Mitigate pollution in your car when air quality is compromised by wildfire smoke

A continued air quality alert remains in effect for Maryland on Thursday as smoke from wildfires in Canada inundates the region, filling the skies and posing health hazards to millions in the Northeast.

Residents are strongly advised to stay indoors and limit their time outside. However, many individuals still need to commute to work or carry out essential tasks. So, how can you minimize the health impacts while traveling?

When indoors, it is crucial to keep all windows and doors closed, as recommended by AirNow, a government-run website providing air quality data. However, if you must venture outside, there are measures you can take to protect your well-being.

If you need to drive, you can improve the air quality inside your vehicle by closing the windows and vents and activating the re-circulation mode on your air conditioner. The often-overlooked re-circulation button, typically represented by a car icon with a U-shaped arrow inside, is particularly useful. According to AirNow’s guidance, this setting effectively cuts off outside air, allowing your car to circulate the air already present inside.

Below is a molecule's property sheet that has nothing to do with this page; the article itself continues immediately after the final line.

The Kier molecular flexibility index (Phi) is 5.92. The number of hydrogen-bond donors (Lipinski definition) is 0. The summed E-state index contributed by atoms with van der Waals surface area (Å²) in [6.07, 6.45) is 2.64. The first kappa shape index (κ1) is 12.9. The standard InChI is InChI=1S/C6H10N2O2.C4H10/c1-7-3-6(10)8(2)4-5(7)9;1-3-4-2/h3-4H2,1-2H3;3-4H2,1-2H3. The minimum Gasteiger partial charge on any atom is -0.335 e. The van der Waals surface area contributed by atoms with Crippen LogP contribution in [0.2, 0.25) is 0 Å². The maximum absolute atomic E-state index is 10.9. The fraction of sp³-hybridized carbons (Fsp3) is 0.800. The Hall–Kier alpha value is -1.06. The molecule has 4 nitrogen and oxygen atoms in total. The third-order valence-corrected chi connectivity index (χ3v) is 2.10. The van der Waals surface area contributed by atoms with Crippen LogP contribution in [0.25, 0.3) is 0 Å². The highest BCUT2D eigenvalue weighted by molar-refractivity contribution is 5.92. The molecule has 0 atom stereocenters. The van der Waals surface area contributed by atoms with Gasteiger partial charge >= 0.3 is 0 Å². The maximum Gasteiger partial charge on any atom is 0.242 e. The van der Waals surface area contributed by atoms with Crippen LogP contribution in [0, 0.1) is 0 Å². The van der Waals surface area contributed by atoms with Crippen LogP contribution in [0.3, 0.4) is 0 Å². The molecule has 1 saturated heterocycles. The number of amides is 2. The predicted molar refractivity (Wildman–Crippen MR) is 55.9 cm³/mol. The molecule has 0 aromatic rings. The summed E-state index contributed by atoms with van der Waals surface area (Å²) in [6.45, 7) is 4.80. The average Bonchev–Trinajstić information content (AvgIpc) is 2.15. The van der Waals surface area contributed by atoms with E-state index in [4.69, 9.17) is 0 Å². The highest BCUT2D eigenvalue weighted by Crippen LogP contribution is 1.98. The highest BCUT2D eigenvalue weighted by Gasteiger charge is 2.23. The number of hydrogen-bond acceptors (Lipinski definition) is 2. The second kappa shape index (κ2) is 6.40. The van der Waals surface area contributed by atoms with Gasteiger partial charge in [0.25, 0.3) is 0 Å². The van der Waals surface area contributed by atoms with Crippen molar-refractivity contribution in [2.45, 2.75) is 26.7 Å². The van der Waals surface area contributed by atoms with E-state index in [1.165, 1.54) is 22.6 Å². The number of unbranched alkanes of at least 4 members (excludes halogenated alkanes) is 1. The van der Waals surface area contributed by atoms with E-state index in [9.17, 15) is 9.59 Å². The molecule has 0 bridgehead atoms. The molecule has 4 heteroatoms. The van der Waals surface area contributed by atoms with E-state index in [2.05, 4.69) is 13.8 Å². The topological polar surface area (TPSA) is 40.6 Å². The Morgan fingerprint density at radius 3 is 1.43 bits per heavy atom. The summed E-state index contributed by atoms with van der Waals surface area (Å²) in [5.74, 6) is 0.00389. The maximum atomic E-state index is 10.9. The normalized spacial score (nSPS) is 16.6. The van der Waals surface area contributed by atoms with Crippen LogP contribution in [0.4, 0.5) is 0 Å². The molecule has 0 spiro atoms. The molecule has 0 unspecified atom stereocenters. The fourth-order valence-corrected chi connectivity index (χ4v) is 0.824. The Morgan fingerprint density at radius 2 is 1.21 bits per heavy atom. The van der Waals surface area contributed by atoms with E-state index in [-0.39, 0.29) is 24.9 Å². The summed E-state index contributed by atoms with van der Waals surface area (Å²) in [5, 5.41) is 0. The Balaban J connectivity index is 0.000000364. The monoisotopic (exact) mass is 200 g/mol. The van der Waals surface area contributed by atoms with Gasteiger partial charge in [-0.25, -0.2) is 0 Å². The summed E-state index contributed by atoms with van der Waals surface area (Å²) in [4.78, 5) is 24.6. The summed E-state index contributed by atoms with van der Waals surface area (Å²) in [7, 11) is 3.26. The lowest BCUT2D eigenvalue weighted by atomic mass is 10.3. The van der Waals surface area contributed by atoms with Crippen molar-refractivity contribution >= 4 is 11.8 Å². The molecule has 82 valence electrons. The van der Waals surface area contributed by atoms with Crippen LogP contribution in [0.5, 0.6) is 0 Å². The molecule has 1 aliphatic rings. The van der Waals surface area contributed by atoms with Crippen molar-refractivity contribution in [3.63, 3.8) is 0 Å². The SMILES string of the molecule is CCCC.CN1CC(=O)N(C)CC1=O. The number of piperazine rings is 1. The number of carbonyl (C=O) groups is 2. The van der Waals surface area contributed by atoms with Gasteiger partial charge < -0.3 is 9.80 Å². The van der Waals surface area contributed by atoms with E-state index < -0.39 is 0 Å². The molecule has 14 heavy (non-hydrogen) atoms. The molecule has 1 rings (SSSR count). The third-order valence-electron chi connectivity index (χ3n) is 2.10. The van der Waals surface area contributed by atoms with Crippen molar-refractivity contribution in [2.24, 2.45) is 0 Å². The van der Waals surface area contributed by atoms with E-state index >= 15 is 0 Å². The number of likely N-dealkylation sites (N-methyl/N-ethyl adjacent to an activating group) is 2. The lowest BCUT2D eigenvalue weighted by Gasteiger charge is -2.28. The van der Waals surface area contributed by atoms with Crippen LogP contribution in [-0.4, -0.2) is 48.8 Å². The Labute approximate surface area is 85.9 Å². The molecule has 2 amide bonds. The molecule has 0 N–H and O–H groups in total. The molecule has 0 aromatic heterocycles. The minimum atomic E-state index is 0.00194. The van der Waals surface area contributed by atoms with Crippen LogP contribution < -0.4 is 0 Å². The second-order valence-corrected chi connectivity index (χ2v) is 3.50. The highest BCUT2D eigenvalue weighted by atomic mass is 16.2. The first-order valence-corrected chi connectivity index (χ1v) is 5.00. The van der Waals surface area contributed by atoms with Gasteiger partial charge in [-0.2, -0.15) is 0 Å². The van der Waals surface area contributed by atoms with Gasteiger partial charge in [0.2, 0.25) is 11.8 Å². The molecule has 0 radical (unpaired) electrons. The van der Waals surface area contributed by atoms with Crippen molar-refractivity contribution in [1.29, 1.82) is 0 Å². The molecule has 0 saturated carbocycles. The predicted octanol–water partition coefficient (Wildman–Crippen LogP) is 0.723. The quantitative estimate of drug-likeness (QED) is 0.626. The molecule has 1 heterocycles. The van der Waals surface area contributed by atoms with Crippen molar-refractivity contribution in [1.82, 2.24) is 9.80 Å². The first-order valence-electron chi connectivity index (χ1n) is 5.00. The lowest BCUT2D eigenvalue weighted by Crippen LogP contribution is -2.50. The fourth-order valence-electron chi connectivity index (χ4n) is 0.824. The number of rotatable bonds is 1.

air recirculation button

In a blog post by car maintenance company Eden Tyers & Servicing, it is explained that the air re-circulation button is not only beneficial for reducing smoke and exhaust fumes but also for minimizing pollen infiltration, which can be beneficial for individuals with hay fever, and preventing strong outdoor odors from entering your vehicle.

If you find yourself needing to walk outside, even for a short duration, it is strongly recommended to wear a mask. Opt for a KN95 mask for enhanced protection.

The Maryland Department of Health advises Marylanders to follow the Air Quality Action Guide, which provides information on preventing the adverse effects of polluted air. Governor Wes Moore’s office offers the following recommendations:

  • If you have lung or heart disease, remain indoors.
  • Air conditioning can help improve indoor air quality.
  • Wearing masks such as N95s or KN95s can reduce the inhalation of particles.
  • Be vigilant for breathing difficulties in children, especially those with lung conditions like asthma.
  • Regularly check on neighbors and relatives with chronic health issues.
  • Young children, older adults, and individuals sensitive to air pollution, as well as those with respiratory problems like asthma, should avoid being outdoors.

Experts emphasize the importance of monitoring air quality data specific to your area to avoid venturing outside during particularly polluted periods.